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March 1, 2013

SAGE Proudly Supports Supreme Court DOMA Challenge

By Michael Adams, Executive Director of SAGE

 

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Me and Edie Windsor at New York City's 2012 Pride Parade.

Today, we move one step closer to what is sure to be a momentous event in American history: on March 27, the Supreme Court will hear the case of United States v. Windsor, a powerful legal challenge to the notorious Defense of Marriage Act (DOMA). More specifically, the Windsor lawsuit challenges Section 3 of DOMA, which prohibits the federal government from recognizing the marriages of same-sex couples even though they  are already legally married under state law. SAGE is among more than 40 groups that today filed a friend-of-the-court brief in support of Edie Windsor’s case; we’re joined in our brief by the American Society on Aging, National Hispanic Council on Aging, National Organization of Social Security Claimants’ Representatives, National Senior Citizens Law Center, and Southeast Asia Resource Action Center.

SAGE has been proud to support Edie during every step of her challenge to DOMA. Some background: Edie and her spouse Thea Spyer were a committed couple who got engaged in 1967 and were finally able to legally marry 40 years later. (If you’re a Netflix member, you can watch a very moving documentary about their life together.) When Thea passed away after a long battle with multiple sclerosis, Edie was forced to pay a large estate tax that she would not have had to pay had she been married to a man. Not willing to remain silent about this gross injustice, Edie sued the federal government for failing to recognize her marriage. On October 18, 2012, the U.S. Court of Appeals for the Second Circuit in Manhattan sided with Edie, ruling that DOMA unconstitutionally discriminates against married same-sex couples. Shortly thereafter, on December 7, the Supreme Court announced that it would take and decide Edie’s case.

Edie has been involved with SAGE for many years as a volunteer leader. She served on our Board of Directors and has led many SAGE activities over the years. In 2010 SAGE presented Edie with our Lifetime Achievement Award for her longtime activism in the LGBT aging field.  We love Edie for so many reasons, including her relentless optimism and determination.  (We get to see Edie in action many Wednesdays at The SAGE Center during our Nintendo Wii bowling hour—she’s a fierce competitor!)

SAGE has so many reasons to be proud as we watch 83-year-old Edie lead the way in the fight for justice and marriage equality. Her case shines a spotlight on how DOMA operates to deny older same-sex couples key supports that other elders can take for granted, i.e., equal access to federal benefits, programs and protections that provide safety and support for older Americans. From Social Security and Medicare to 401(k)s and pensions to veterans benefits and retiree benefits like spousal health care coverage, partnered LGBT elders face unconscionable discrimination that has real and lasting impacts on their financial security and health and well-being.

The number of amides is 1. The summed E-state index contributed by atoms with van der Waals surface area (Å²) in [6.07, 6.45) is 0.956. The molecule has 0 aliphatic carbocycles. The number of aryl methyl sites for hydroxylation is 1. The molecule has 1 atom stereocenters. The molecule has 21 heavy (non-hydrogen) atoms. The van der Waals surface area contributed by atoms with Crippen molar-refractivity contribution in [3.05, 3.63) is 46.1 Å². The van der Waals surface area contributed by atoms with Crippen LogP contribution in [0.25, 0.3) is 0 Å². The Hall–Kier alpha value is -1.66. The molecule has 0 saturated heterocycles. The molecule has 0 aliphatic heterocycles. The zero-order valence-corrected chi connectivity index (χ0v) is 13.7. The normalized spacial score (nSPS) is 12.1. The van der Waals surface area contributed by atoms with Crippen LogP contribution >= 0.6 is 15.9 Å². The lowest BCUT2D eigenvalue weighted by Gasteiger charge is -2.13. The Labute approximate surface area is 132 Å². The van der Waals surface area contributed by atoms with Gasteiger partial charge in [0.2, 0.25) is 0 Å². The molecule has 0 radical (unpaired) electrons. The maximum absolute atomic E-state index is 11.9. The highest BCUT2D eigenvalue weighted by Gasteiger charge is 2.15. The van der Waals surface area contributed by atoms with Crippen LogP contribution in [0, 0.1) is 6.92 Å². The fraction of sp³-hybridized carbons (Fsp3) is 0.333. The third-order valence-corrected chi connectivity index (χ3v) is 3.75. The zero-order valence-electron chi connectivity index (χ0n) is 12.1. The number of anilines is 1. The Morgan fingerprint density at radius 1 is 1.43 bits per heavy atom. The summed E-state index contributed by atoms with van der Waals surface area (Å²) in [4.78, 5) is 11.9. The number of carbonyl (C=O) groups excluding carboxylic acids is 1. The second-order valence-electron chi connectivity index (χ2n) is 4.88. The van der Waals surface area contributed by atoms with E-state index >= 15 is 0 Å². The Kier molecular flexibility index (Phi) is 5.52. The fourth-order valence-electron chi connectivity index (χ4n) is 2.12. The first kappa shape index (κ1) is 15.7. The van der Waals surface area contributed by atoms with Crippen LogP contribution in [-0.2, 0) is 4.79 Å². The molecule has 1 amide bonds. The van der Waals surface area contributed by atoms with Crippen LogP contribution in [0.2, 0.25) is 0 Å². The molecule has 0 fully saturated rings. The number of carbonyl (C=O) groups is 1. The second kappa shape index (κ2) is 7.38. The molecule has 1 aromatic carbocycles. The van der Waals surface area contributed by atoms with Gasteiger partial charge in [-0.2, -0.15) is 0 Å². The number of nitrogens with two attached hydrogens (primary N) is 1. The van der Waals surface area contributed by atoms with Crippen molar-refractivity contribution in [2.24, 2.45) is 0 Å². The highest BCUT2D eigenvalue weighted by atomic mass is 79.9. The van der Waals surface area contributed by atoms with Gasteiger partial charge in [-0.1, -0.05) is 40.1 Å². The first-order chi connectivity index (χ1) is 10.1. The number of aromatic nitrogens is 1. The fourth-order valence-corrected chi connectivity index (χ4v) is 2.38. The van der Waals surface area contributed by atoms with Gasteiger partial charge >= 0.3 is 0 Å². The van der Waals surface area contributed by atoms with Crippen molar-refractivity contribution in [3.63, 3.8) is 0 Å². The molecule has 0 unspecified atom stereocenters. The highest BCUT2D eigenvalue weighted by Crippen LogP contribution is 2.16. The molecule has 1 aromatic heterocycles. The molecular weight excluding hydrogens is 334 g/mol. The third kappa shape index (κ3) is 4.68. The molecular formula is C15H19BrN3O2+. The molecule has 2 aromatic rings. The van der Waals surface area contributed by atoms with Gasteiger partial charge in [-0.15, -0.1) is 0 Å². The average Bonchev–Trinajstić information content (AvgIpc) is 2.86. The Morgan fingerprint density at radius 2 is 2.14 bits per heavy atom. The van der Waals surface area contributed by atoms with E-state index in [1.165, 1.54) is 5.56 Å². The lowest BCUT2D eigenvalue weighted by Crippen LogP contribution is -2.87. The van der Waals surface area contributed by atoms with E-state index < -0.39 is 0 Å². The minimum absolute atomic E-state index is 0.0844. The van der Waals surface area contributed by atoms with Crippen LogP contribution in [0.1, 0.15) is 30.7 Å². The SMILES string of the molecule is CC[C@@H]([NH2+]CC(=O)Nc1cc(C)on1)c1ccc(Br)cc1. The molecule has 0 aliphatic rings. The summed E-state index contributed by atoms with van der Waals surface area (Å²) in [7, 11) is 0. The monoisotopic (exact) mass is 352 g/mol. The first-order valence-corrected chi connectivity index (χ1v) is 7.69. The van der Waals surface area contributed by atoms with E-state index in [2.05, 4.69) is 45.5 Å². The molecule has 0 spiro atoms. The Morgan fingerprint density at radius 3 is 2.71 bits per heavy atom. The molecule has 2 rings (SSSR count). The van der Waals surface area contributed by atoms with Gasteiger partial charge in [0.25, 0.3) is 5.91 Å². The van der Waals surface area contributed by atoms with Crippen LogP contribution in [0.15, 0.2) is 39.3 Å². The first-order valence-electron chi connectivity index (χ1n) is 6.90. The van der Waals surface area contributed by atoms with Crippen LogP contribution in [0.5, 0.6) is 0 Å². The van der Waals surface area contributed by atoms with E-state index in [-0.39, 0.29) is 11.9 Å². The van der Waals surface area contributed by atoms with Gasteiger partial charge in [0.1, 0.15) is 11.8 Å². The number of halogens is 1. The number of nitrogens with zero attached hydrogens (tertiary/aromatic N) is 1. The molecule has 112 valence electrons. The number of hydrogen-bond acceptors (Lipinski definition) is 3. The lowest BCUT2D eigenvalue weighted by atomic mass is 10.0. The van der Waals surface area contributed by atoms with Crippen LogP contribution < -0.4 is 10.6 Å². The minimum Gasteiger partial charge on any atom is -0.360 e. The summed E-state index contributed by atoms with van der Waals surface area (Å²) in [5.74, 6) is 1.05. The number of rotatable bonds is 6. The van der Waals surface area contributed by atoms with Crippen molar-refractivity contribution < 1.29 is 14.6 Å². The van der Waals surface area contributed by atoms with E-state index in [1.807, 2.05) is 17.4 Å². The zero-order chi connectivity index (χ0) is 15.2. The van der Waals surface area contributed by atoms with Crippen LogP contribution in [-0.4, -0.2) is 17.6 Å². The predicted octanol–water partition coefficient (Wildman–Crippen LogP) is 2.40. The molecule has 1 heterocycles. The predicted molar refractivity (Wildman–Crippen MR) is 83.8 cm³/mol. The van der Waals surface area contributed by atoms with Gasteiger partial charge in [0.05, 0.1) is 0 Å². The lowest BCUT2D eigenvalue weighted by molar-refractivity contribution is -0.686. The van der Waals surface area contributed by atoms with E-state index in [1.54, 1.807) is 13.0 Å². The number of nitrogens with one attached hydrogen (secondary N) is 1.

LGBT older people face unique challenges that are not shared by their heterosexual peers, including a lifetime of discrimination and stigma that in many instances has disrupted their lives, their connections with their families of origin, and their ability to earn a living and save for retirement. LGBT elders are generally less financially secure than American elders as whole, and more prone to social isolation and poor mental and physical health. Yet, despite their greater need, they are not able to take full advantage of the federal programs designed to protect older Americans, many of which are built on the presumption of marriage and therefore provide greater protection and benefits to married couples.

Many LGBT older people cannot marry in their home states. But even in the states that recognize marriage for same-sex couples, DOMA prevents legally married spouses of the same sex from accessing benefits and protections that are afforded to their heterosexual counterparts. In addition to discrimination in estate taxes as in Edie’s case, specific examples of how this affects LGBT older couples include:

  • Social Security, the most important financial safety net program for older and disabled Americans. DOMA’s definition of “spouse” bars same-sex spouses from receiving Social Security spousal, survivor and death benefits.
  • Family and Medical Leave Act, which entitles eligible employees to take up to 12 weeks of unpaid leave from work to care for a spouse but denies that benefit to same-sex couples.
  • Retiree health and survivorship benefits, which often are available to heterosexual spouses but are unavailable to legally married same-sex couples because of DOMA. 

The Supreme Court will make its decision by the end of June. SAGE is rooting for the court to rule in Edie’s favor by striking down DOMA. (We’re also rooting for the Court to strike down Proposition 8, the discriminatory ballot initiative that banned marriage equality in California.)  We know we’re not alone. In fact, a strong majority of the American public supports giving same-sex couples the freedom to marry. The consensus for marriage equality is building across the country. With people like Edie Windsor leading the charge, we at SAGE would expect nothing less!

For more information on SAGE’s amicus brief, see SAGE’s official statement.

For more information on Edie’s case, visit aclu.org/edie or www.glad.org/doma/documents.

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